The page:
Frequently Asked Questions About Flip-Down LCD Video Monitors
How should I decide whether a Flip-down monitor is the right choice for my mobile video system?
First, look at the roof area of your vehicle as there may be obstacles such as a sunroof, dome lights, or overhead console. These may prevent mounting a flip-down monitor all together, or in the right location for rear passenger viewing. If you are planning to install multiple screens and video sources such as games, VCR, DVD, etc., flip down monitors may not be practical. Headrest monitors might be a better choice for such an installation.
How should I decide on a wide-screen or a standard 4:3 flip-down screen?
If you're using a VCR or TV tuner for your primary video sources, it is probably best to install a standard 4:3 aspect ratio screen. Standard TV sets, VHS tapes, and (still most) broadcast television are formatted for this. If your primary viewing source is going to be a DVD player or modern video game, a wide-screen monitor will probably be the best. The great majority of movies on DVD are in the original widescreen format. On a standard 4:3 monitor, movies viewed in the widescreen format will be reduced in size to fit the width of the screen. This creates a black bar at the top and bottom of the screen, and significantly reduces the overall size of the picture.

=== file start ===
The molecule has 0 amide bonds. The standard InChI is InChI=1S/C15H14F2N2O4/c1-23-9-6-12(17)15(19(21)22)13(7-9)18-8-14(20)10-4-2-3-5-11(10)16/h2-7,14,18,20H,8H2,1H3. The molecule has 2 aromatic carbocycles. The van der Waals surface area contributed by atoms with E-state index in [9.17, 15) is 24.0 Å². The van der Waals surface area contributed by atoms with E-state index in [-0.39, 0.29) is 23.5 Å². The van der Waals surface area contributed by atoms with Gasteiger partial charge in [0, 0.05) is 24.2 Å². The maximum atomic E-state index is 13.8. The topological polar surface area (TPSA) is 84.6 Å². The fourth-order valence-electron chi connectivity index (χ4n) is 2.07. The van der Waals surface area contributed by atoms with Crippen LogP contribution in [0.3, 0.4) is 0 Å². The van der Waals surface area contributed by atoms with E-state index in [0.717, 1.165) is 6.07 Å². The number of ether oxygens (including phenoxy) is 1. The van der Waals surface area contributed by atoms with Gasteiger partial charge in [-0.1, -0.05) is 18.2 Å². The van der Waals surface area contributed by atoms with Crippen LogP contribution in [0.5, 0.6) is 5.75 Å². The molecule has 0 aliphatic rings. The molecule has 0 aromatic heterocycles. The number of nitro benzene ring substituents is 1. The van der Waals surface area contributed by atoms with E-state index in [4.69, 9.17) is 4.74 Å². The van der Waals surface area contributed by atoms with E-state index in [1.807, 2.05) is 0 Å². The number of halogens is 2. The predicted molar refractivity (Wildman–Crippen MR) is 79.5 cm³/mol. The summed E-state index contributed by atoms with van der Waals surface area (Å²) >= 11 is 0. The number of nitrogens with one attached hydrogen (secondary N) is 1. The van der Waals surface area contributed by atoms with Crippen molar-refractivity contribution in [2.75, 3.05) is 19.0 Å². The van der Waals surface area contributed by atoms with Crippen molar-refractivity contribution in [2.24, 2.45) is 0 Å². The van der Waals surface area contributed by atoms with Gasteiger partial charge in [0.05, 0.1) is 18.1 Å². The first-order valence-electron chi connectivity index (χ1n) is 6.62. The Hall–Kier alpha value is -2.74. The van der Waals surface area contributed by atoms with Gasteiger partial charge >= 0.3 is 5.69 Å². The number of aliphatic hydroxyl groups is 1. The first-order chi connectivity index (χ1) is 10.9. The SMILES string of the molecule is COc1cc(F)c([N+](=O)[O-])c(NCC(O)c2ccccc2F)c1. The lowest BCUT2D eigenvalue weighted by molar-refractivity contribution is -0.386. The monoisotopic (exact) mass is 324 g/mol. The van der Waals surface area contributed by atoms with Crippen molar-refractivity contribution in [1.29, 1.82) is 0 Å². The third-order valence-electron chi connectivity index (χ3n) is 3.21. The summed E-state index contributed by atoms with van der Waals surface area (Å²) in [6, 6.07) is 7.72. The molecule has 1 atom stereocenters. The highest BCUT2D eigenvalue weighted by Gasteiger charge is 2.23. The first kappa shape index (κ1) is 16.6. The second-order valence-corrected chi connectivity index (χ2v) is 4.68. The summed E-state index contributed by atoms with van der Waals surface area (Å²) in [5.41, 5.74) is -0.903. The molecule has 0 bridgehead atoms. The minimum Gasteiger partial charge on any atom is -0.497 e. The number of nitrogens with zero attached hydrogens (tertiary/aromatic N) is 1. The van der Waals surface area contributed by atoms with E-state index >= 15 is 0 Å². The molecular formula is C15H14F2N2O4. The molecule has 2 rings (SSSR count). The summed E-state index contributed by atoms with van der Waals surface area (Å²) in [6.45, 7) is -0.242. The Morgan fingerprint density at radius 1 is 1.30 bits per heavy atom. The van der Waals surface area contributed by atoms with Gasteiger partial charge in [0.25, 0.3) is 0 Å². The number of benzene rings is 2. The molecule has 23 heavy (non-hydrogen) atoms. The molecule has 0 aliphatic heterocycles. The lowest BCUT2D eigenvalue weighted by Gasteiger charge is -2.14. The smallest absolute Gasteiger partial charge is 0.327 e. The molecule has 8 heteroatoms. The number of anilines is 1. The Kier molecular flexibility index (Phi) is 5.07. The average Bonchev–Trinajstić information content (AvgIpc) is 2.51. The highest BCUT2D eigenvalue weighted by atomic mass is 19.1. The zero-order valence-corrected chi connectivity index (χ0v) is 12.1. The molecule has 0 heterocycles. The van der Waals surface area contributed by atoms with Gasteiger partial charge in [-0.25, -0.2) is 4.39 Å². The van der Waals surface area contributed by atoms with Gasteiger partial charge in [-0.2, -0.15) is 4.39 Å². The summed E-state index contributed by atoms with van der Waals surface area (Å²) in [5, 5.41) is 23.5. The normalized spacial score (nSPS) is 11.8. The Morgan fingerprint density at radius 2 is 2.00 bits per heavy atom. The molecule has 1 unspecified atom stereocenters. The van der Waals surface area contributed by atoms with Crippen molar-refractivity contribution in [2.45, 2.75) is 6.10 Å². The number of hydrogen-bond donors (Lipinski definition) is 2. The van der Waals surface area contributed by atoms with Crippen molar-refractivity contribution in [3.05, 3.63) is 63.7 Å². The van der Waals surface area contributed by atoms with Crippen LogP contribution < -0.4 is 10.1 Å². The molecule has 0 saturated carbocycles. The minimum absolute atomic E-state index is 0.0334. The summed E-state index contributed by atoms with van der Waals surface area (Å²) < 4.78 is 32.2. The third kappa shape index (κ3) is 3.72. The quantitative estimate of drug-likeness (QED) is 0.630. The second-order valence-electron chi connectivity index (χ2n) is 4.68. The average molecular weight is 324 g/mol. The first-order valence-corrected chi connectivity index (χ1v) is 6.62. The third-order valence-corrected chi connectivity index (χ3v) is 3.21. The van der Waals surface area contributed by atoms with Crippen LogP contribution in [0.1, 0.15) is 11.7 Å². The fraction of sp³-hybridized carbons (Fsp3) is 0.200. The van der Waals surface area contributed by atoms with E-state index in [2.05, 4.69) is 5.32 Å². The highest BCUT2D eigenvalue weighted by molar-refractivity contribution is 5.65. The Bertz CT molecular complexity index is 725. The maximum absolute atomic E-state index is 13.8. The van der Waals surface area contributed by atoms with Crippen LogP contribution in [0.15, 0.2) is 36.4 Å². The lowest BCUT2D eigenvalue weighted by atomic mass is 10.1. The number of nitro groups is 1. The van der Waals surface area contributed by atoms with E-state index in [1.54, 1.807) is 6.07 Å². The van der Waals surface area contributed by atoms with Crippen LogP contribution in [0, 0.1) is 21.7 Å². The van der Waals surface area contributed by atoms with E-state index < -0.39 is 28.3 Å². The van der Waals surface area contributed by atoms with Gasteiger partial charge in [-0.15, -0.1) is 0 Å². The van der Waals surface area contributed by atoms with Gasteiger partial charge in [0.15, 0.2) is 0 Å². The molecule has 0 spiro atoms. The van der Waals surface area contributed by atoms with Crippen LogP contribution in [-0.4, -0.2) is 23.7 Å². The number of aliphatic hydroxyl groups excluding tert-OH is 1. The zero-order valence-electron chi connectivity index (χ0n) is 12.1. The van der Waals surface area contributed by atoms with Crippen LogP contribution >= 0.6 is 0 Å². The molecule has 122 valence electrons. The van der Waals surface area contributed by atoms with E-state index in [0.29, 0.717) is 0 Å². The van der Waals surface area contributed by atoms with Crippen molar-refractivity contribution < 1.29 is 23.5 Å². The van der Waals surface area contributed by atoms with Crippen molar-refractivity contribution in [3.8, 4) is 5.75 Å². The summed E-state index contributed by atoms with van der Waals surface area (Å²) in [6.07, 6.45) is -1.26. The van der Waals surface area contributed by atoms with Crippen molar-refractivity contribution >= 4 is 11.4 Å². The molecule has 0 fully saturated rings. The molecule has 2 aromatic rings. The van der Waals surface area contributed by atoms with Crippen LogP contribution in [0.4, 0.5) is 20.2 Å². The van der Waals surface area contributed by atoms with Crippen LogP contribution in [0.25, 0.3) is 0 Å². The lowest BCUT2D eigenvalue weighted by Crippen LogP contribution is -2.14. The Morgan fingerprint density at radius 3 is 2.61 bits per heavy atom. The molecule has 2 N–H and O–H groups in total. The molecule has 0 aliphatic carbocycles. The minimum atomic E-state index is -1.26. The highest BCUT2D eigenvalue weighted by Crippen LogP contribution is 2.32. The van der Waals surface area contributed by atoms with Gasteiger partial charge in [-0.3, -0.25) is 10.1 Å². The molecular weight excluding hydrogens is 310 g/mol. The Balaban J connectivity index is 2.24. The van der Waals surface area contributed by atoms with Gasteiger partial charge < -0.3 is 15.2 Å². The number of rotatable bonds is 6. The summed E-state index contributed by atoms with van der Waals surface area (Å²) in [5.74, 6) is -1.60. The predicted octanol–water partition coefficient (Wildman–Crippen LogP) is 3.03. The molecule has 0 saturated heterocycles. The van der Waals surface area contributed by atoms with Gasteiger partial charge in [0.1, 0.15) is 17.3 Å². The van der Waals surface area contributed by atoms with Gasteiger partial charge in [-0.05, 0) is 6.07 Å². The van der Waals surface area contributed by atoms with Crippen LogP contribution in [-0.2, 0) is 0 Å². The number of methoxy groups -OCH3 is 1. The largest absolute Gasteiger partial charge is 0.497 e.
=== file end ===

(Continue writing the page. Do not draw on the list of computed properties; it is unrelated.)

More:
Why would I buy a 16:9 screen over a 4:3 screen if it looks like I am getting a smaller picture?
Until recently, all television sets had an aspect ratio of 4:3. Therefore, all video signals were formatted to fit a screen that is 4 units wide by 3 units tall regardless of its size. This ratio closely matches that of our vision. But for many years, movies have been shot in 16:9 as the industry standard for viewing in a movie theatre. For such a movie to be viewable on a television set or transferred to VHS tape, a process called "pan and scan" was used to crop the picture down to a 4:3 aspect ratio. This generally has a negative affect upon how a movie looks, and not only from an artistic point of view. The smaller portion of the picture used must be enlarged, which often results in a "grainy" picture. Most savvy viewers today would prefer to watch a movie in its original format, even if it is smaller, rather than view a "pan and scan" version that has been cropped to fit the 4:3 screen.
How difficult is it to install a flip-down screen?
The installation of a flip-down monitor can be tricky. It will typically involve the partial or full removal of the vehicle's headliner, the ease or difficulty of which will vary from vehicle to vehicle. It will also be necessary to route cabling and wiring to the overhead location. We suggest that you refer installation to a professional installer who has experience in working with automotive interiors and electrical wiring.